Complications From Female Genital Piercing

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Professional piercers perform female genital piercings with sterile, hollow needles.

Female genital piercings are completely safe if performed by a licensed, professional body piercer. Choose an experienced piercer you feel comfortable with discussing the procedure and options for your anatomy. Most female genital piercings take six to eight weeks to heal. Issues during healing are possible if you disregard the cleaning and care guidelines provided by your piercer.


Ripping or Tearing

A female genital piercing can be ripped or torn during the healing process and after it has healed. Rips or tears to the piercing mostly occur during the healing process, while the piercing channel is still forming. Vigorous sexual activity can cause a rip or tear of the piercing channel. In worst cases, the jewelry in the genital piercing is torn out of the skin.


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Female genital piercings have less chance of ripping or tearing if your sexual partner practices caution when in contact with the piercing.

If your genital piercing hurts or you feel a ripping sensation during intercourse, changing positions or stopping can alleviate pain or prevent ripping.



Infections are possible with female genital piercings if poor aftercare is executed during healing, if intercourse or oral sex is unprotected or if you allow a non-professional to perform the genital piercing.


Touching the piercing with unwashed hands and neglecting to clean the genital piercing can result in bacterial infections. Even when in a monogamous relationship, condoms and dental dams are necessary to protect yourself during the healing period. Bacteria from your partner's skin and fluids can cause an infection.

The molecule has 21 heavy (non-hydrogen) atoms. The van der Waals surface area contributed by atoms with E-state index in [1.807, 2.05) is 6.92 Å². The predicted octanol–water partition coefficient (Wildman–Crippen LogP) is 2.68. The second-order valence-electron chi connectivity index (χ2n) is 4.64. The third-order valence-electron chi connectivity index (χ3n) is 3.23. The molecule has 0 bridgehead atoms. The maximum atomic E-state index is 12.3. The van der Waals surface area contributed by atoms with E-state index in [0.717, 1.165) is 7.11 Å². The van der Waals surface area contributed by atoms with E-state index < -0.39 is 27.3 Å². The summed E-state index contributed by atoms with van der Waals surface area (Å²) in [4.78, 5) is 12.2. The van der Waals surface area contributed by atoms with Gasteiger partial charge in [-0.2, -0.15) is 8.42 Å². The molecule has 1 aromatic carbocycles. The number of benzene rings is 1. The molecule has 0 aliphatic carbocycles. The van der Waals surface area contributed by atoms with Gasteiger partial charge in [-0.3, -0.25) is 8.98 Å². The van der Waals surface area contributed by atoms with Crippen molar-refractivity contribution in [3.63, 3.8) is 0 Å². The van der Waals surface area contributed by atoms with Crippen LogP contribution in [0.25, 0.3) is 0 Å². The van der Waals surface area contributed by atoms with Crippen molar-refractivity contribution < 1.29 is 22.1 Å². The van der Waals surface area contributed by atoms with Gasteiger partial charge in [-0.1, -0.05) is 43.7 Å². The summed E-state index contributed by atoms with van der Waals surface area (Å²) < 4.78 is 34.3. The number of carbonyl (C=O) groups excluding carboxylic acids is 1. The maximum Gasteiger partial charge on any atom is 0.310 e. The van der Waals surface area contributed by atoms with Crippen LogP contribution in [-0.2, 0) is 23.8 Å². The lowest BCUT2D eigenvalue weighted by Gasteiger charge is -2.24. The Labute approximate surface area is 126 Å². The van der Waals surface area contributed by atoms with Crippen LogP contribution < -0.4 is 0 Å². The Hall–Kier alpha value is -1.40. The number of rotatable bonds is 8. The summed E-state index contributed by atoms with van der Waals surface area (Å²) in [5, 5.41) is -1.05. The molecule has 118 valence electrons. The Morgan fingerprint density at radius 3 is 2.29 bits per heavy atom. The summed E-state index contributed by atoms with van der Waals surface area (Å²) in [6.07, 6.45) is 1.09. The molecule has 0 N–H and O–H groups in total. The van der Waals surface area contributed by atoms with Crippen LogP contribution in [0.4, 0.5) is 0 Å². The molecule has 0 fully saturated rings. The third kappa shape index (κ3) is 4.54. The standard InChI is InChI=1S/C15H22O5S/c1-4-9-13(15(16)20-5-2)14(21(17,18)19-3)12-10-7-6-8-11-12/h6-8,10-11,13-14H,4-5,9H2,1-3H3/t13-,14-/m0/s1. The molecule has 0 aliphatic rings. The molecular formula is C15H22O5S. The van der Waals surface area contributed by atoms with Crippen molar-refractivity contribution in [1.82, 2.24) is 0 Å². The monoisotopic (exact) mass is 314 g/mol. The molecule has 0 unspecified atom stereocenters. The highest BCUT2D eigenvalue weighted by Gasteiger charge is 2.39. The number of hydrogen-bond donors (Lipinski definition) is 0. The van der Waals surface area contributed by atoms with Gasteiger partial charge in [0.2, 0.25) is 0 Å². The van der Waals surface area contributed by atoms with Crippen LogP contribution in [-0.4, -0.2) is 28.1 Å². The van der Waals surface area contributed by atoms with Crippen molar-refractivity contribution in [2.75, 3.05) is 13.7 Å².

A non-professional using dirty needles and instruments that are not sterile or are improperly sterilized can lead to transmission of diseases like hepatitis C.

Nerve Damage

Nerve damage can occur in a female genital piercing if performed by a novice piercer or a non-professional. If the piercer does not possess an educational background in anatomy, the risk of nerve damage is high. For example, clients commonly refer to a hood piercing—the flap of tissue that covers the clitoris—as a clitoris piercing. If a non-professional does not know how to explain to the client the difference between the two piercings and is unaware of correct placement, nerves can be severed during the procedure.



Migration is possible in female genital piercings. Although a relatively painless process, migration leaves you with scarring and no jewelry or piercing. During migration, your body rejects the jewelry and pushes the jewelry out of the piercing. Migration occurs in female genital piercing when the piercing is performed too shallowly, with the jewelry too close to the edge of the body part. For example, hood piercings are placed at the top of the hood, but an inexperienced piercer may place the jewelry in the middle or at the bottom. In an inner or outer labia piercing, a heavy piece of jewelry, such as a captive bead ring, may speed up the process of migration when the piercing is placed near the edge of the labia.



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